Now, if the user wants to view the IDs of the 10 areas with the least number of records, they can modify the code as follows:

In [6]: print(gb_pu_location.iloc[: -10])

Since the intermediate results have been freed, we have to re-execute the code from the very beginning. By comparing the computational graphs of In[5] and In[6], we can see that read_parquet and groupby are completely unnecessary (the sort_values operators are different due to Xorbits’ optimization).

In[5] In[6]

Our Solution

In version 0.2.0, we solved the problem.

The core issue is to determine which intermediate results should be freed and which should be retained. We believe that the most intuitive solution for users is to retain intermediate results corresponding to variables in the user namespace. Here, the user namespace refers to the namespace under the Python Frame where the user can interactively program.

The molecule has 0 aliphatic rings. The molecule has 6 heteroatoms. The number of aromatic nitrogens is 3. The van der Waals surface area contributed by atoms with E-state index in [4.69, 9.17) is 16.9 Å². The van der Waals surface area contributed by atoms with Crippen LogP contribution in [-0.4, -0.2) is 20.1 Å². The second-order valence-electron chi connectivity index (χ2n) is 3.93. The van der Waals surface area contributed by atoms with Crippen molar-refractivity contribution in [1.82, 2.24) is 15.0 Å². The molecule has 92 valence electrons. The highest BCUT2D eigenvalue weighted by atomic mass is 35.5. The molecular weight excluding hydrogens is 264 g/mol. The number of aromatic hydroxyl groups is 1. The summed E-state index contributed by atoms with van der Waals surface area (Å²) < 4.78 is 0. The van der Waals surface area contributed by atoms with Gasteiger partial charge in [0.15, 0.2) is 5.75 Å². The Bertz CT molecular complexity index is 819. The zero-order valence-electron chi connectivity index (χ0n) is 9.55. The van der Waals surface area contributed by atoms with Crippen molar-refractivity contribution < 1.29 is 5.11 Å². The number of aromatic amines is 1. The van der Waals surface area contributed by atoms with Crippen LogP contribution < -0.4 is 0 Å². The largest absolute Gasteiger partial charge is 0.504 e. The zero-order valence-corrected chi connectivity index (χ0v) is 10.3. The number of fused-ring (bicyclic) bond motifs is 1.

Therefore, we need to:

  • Determine whether Xorbits is running in an interactive environment
  • Collect the intermediate results in the user namespace
  • Include the intermediate results as output nodes in the computation graphs.

Still taking the previous code as an example, let’s take a look at what the optimized computational graph looks like.

In[5] In[6]

After the optimization, the computation graphs of In[5] and In[6] have both changed. For In[5], sort_values operation cannot be merged with iloc into one operator in order to retain the original results of sort_values. For In[6], since the result of sort_values is retained, it does not need to be recalculated. In our testing environment, the execution time of In[6] has been reduced by 75%.

For more details, please check out the discussion and implementation.


We hope that the optimization for interactive scenarios in Xorbits 0.2.0 can truly improve the user experience. There are more optimizations like this in Xorbits, and better user experience has always been our goal. We look forward to valuable feedbacks.